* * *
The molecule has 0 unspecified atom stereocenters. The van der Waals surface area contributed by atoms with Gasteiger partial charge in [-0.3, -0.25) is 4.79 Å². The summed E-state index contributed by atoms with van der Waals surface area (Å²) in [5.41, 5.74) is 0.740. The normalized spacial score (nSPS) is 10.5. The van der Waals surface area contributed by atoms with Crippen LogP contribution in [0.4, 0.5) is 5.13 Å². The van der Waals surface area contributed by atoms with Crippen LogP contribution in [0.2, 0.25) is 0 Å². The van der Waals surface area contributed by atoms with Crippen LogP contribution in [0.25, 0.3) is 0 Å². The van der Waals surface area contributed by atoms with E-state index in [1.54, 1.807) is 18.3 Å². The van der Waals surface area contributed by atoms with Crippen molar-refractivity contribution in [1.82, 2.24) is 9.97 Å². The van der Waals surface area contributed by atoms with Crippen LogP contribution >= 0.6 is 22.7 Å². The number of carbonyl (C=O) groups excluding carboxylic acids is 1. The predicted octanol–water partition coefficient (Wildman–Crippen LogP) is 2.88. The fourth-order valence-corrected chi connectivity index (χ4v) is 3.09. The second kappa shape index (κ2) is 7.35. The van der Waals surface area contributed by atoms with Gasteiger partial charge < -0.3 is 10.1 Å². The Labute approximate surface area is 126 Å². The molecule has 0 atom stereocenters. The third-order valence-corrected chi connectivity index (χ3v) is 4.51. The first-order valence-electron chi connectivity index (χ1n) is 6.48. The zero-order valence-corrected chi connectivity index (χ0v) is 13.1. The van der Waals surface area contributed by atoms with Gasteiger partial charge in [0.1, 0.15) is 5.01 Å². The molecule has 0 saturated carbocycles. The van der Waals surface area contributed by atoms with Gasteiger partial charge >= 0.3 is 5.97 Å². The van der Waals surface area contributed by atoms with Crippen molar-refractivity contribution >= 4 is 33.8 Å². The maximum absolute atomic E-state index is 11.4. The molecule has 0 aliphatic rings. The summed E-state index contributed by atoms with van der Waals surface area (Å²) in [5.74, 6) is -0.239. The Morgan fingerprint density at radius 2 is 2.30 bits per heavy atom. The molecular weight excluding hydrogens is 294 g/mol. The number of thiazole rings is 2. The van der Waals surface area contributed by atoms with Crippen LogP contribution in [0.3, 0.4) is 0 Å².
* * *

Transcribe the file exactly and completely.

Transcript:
The molecule has 0 unspecified atom stereocenters. The van der Waals surface area contributed by atoms with Gasteiger partial charge in [-0.3, -0.25) is 4.79 Å². The summed E-state index contributed by atoms with van der Waals surface area (Å²) in [5.41, 5.74) is 0.740. The normalized spacial score (nSPS) is 10.5. The van der Waals surface area contributed by atoms with Crippen LogP contribution in [0.4, 0.5) is 5.13 Å². The van der Waals surface area contributed by atoms with Crippen LogP contribution in [0.2, 0.25) is 0 Å². The van der Waals surface area contributed by atoms with Crippen LogP contribution in [0.25, 0.3) is 0 Å². The van der Waals surface area contributed by atoms with E-state index in [1.54, 1.807) is 18.3 Å². The van der Waals surface area contributed by atoms with Crippen molar-refractivity contribution in [1.82, 2.24) is 9.97 Å². The van der Waals surface area contributed by atoms with Crippen LogP contribution >= 0.6 is 22.7 Å². The number of carbonyl (C=O) groups excluding carboxylic acids is 1. The predicted octanol–water partition coefficient (Wildman–Crippen LogP) is 2.88. The fourth-order valence-corrected chi connectivity index (χ4v) is 3.09. The second kappa shape index (κ2) is 7.35. The van der Waals surface area contributed by atoms with Gasteiger partial charge < -0.3 is 10.1 Å². The Labute approximate surface area is 126 Å². The molecule has 0 atom stereocenters. The third-order valence-corrected chi connectivity index (χ3v) is 4.51. The first-order valence-electron chi connectivity index (χ1n) is 6.48. The zero-order valence-corrected chi connectivity index (χ0v) is 13.1. The van der Waals surface area contributed by atoms with Gasteiger partial charge in [0.1, 0.15) is 5.01 Å². The molecule has 0 saturated carbocycles. The van der Waals surface area contributed by atoms with Gasteiger partial charge >= 0.3 is 5.97 Å². The van der Waals surface area contributed by atoms with Crippen molar-refractivity contribution >= 4 is 33.8 Å². The maximum absolute atomic E-state index is 11.4. The molecule has 0 aliphatic rings. The summed E-state index contributed by atoms with van der Waals surface area (Å²) in [5.74, 6) is -0.239. The Morgan fingerprint density at radius 2 is 2.30 bits per heavy atom. The molecular weight excluding hydrogens is 294 g/mol. The number of thiazole rings is 2. The van der Waals surface area contributed by atoms with Crippen LogP contribution in [0.3, 0.4) is 0 Å².